No matter where you live in Canada - north/south, east/west - you've experienced climate change impacts this summer, just like most people in the rest of the world.
We've had our share of severe weather events - heatwaves, drought, wildfires, and, for some, flash flooding. It's our new normal and we're becoming adept at "creeping normalcy," the ability to forget what the climate was like in the 60s, 70s, or 80s. Once you get the past out of your mind, what's happening today can seem much less alarming, even a bit mundane. Only it is alarming and there's nothing remotely mundane about it.
This week saw a report published in the journal of the US National Academy of Sciences that, however briefly, upped the ante. The paper introduced us to a new image of our planet, "Hothouse Earth." The researchers concluded that, even if we somehow were to meet our political target of confining man-made global warming to 2 degrees Celsius, natural processes may kick in causing much greater greenhouse gas emissions and heating.
We explore the risk that self-reinforcing feedbacks could push the Earth System toward a planetary threshold that, if crossed, could prevent stabilization of the climate at intermediate temperature rises and cause continued warming on a “Hothouse Earth” pathway even as human emissions are reduced. Crossing the threshold would lead to a much higher global average temperature than any interglacial in the past 1.2 million years and to sea levels significantly higher than at any time in the Holocene. We examine the evidence that such a threshold might exist and where it might be. If the threshold is crossed, the resulting trajectory would likely cause serious disruptions to ecosystems, society, and economies. Collective human action is required to steer the Earth System away from a potential threshold and stabilize it in a habitable interglacial-like state. Such action entails stewardship of the entire Earth System—biosphere, climate, and societies—and could include decarbonization of the global economy, enhancement of biosphere carbon sinks, behavioral changes, technological innovations, new governance arrangements, and transformed social values.
The good news is in the second part of the introduction. If we want to, we can still stabilize the climate "in a habitable interglacial-like state." The operative word, of course, is "habitable."
The hitch (there's always a hitch) is in the prescription. That begins with "collective human action." We need revolutionary change on a scale never experienced in human history. A collective that takes control of the "entire Earth System" including the biosphere, the climate and human civilization itself. That extends to "behavioral changes," "new governance arrangements, and transformed social values."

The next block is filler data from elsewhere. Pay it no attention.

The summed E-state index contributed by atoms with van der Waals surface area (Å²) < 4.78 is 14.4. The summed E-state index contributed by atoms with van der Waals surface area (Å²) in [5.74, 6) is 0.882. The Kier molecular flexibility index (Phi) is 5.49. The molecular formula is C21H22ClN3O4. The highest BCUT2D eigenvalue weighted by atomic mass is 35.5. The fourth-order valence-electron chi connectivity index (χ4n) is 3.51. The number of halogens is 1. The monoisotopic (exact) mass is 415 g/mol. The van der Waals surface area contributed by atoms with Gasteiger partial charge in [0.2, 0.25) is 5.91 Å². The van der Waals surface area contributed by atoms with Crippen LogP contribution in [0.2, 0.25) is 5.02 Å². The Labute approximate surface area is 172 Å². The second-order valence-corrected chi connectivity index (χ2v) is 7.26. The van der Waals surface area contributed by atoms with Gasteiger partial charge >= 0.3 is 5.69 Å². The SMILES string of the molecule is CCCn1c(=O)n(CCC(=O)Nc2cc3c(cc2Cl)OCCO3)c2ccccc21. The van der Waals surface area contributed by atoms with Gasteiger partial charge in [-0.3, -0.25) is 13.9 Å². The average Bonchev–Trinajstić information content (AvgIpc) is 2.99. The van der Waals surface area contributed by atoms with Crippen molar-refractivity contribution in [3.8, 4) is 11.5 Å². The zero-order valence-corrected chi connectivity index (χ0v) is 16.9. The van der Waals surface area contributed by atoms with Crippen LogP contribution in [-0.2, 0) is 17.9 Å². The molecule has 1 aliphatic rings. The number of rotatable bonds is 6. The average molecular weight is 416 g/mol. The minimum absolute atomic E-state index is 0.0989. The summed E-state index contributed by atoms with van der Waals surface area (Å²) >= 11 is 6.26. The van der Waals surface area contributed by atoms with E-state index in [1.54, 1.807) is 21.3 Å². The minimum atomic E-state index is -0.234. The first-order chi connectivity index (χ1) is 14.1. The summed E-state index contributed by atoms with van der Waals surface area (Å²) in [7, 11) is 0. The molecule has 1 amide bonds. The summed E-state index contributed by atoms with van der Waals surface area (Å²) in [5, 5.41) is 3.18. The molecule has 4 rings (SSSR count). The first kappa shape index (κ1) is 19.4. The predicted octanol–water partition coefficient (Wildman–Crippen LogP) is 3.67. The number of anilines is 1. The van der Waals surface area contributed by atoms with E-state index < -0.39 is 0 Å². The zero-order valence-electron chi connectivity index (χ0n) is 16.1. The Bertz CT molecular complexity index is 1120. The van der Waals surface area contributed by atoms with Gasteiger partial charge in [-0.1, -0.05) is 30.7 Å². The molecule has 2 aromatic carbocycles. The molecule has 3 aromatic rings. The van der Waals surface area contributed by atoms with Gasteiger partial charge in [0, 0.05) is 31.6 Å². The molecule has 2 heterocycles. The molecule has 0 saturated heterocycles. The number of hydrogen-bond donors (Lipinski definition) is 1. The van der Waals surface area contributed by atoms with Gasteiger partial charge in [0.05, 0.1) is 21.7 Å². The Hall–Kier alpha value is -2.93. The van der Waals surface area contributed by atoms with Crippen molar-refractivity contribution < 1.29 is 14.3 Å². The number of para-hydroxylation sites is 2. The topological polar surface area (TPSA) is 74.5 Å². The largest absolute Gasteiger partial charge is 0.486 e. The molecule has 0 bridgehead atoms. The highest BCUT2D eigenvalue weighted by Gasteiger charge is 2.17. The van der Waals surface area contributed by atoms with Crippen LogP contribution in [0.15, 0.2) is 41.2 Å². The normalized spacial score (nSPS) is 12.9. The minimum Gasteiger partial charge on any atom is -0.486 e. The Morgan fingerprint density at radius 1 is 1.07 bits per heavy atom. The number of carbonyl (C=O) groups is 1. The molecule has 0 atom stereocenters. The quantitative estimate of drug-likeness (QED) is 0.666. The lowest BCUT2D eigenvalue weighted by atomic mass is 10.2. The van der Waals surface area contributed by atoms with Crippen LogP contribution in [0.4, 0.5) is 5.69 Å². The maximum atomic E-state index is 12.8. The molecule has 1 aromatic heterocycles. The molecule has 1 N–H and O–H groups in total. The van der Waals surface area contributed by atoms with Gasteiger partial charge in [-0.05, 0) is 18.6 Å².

Governance of the Westphalian model has to end. It has, after all, contributed to the very predicament in which we find ourselves today. It means an end to unrestrained free market capitalism that has already exceeded the Earth's resource carrying capacity by a factor of 1.7. Transformed social values seems to mean equity, the equitable distribution of burdens and benefits. Something akin, I suppose, to "steady state" theory.
To give you an idea of what this means, we would have to shrink the global economy by more than a third. That would bring the economy back within the finite limits of the planet's ecology. The "have" economies would have to yield some of their access to the Earth's finite resources to the "have not" nations. That would be part of the grand bargain for the overpopulated countries sharply curbing their numbers to a figure the world can actually support, now estimated at around two billion. Simultaneously we would all have to decarbonize, rapidly ending the fossil fuel era by what Hans Joachim Schellnhuber termed an "induced implosion."
Can we do this? Yes we can. The more critical question is would we do this? It does not seem, to me at least, to be within the bounds of human nature to embrace this degree of change. We may be the most sentient of Earth's creatures but understanding the risks and the solution is much easier than finding the universal altruism to support such change.